By Erik Hagen
Published in English 9 December 2009.
Yolanda Schütter Back was born and raised in the little Brazilian village of São Paulo Dos Pinheiros. This quiet settlement consists of twenty houses, a newly renovated church, a primary school, and a road junction. There is scarcely any through traffic, other than the occasional truck with vegetables or timber on its way to the state capital.
The village’s centre is a bridge that crosses the river Rio Braço do Norte.
Just 600 metres upstream from the little village the fertiliser companies Yara and Bunge are planning to construct a dam through the joint-venture company IFC. The dam is to block the river course of one of the tributaries and dam up all the waste matter from the phosphate extraction.
The construction is part of the phosphate production that the two companies are planning to establish further up the river.
Read more about the phosphate plans here.
Yolanda fears that erosion in the area will cause the dam to burst. The possibility of dam collapse was one of the points that a federal judge brought up when the project’s environmental authorisation was withdrawn.
During the flooding in 2008 the river overflowed its banks. The frothing water rose many metres, all the way up to Yolanda’s house, where it carried away her vegetable garden and parts of the foundation wall. During the same flood, hillsides, bridges, and roads in the whole state collapsed. When Norwatch visited the area in October, the reconstruction work had finally been completed. The flood had left its mark all over the region.
“Only we who live here know the force of the river,” she told Norwatch.
Since IFC was granted the environmental authorisation, Yolanda says she no longer can sleep at night.
“It’s like having a rope around your neck. If they place the dam here, we shall always worry. It is very difficult. Some people say that perhaps we should sell and move. But it would never be the way it is here. It is so peaceful here,” Yolanda said.
The families affected are not supposed to have received any compensation and have no other choice than to remain.
“Many believe that the project will be good for us. Most of us here are nevertheless against it, but they are afraid to speak up,” she related.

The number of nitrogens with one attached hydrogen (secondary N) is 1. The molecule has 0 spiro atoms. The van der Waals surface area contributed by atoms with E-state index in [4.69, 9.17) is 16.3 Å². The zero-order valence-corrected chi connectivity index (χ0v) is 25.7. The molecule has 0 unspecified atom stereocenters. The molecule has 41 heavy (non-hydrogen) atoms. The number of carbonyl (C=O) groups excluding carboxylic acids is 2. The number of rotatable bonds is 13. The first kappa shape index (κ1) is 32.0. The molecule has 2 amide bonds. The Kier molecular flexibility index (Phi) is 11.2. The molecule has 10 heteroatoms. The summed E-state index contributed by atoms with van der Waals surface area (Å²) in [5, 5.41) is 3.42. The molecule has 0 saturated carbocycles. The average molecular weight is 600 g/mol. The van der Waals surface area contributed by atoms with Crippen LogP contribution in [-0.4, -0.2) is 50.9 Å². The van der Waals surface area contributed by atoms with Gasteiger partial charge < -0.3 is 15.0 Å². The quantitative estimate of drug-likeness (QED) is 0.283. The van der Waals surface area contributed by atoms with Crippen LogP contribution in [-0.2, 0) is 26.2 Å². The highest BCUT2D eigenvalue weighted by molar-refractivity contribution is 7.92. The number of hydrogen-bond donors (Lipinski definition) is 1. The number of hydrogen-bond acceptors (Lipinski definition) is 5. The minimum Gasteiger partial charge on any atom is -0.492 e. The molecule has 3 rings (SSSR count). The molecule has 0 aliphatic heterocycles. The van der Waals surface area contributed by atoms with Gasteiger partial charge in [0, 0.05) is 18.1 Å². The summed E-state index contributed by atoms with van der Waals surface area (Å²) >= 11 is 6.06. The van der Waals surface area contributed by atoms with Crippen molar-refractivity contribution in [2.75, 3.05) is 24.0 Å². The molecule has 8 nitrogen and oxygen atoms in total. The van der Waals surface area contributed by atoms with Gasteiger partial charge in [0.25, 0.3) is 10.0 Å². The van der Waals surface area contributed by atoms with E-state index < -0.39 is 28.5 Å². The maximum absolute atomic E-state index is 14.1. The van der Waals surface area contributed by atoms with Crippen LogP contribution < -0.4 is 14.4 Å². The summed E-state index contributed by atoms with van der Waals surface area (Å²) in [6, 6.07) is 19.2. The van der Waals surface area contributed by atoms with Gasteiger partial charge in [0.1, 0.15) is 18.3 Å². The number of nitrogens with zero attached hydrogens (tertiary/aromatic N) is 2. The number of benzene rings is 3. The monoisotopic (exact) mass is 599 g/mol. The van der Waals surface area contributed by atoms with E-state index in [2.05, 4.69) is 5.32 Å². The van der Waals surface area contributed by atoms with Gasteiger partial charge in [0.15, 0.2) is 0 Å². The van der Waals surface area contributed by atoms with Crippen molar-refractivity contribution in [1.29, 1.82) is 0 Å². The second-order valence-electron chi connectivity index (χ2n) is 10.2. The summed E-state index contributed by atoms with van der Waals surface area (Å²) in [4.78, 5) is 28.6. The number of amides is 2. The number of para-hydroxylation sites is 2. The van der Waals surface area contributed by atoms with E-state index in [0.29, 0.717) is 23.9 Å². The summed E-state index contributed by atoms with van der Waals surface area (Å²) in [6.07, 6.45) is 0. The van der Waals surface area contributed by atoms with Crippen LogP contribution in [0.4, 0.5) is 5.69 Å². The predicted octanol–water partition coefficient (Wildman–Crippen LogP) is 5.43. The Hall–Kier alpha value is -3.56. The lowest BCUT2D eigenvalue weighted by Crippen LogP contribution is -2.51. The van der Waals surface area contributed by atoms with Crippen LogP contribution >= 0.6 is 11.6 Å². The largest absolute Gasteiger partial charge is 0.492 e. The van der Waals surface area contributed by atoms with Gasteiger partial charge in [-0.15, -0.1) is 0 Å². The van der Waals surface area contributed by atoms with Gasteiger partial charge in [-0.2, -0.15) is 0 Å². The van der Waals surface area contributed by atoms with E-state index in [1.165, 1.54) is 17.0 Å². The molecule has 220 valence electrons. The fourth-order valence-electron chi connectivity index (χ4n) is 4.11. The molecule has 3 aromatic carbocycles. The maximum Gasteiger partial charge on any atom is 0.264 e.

She did not mention that the peaceful road in front of her home would become an artery for heavy-vehicle traffic. Eighty-six trucks will drive right past her house twice daily, from 6 o’clock in the morning to 10 o’clock in the evening, filled with fertiliser and raw materials.
Worried Business and Industry
Further downstream, too, people are worried about the project. The Braço do Norte river, which runs past her house, meanders through several other communities on its way out to the Atlantic Ocean. For one of the communities the river is its most important source of water.
“It is possible that the phosphate mine can become a big problem for us. It may affect the water in the river, which already is not very good. The whole region utilises this river – the villages, the farms and industry,” recounted Elton Heidemann in Braço do Norte, one of the communities further downstream.
“The mine is located where our river has its source. If there is an accident, it could damage the whole region,” according to Heidemann, who is the vice-chairman of the local business and industry confederation Associação Empresarial de Braço do Norte.
Saulo Weiss, mayor of Anitápolis, the community where the plant will be located, welcomes the project. He asserts that the large community is sparsely populated and that they need the income that the project will provide.
According to IFC’s web pages, the community will receive 1.65 million Brazilizan reales in yearly income tax from the project.
“The project is important first and foremost to create jobs and income for our community. It has been studied thoroughly. Their product is important for the national economy,” Weiss told Norwatch.
“Today this is a question of the global food crisis. And this is an essential product to remedy the crisis. We understand that this mineral can only be found in a few places, and our population has been waiting for 30 years to start this industry.
“We have observed that the environmental authorities are very strict with regard to authorisations for projects. We also understand that the company and the authorities are not minimising the risk and are preoccupied with ensuring that nothing will occur,” he told Norwatch.
“No Reason for Worry”
Yara claims that the neighbours have no reason to fear a dam collapse.
“No; on the basis of the detailed preliminary studies carried out, there should be no reason for fear. The dam will satisfy strict safety demands set by the authorities, and it has been the object of a comprehensive preliminary study, in which respected professional experts from Brazil have participated. An international independent third party has moreover carried out a review of the project and will inspect the finished plant,” Yara’s Chief Communications Officer, Atle Skredderberget, told Norwatch.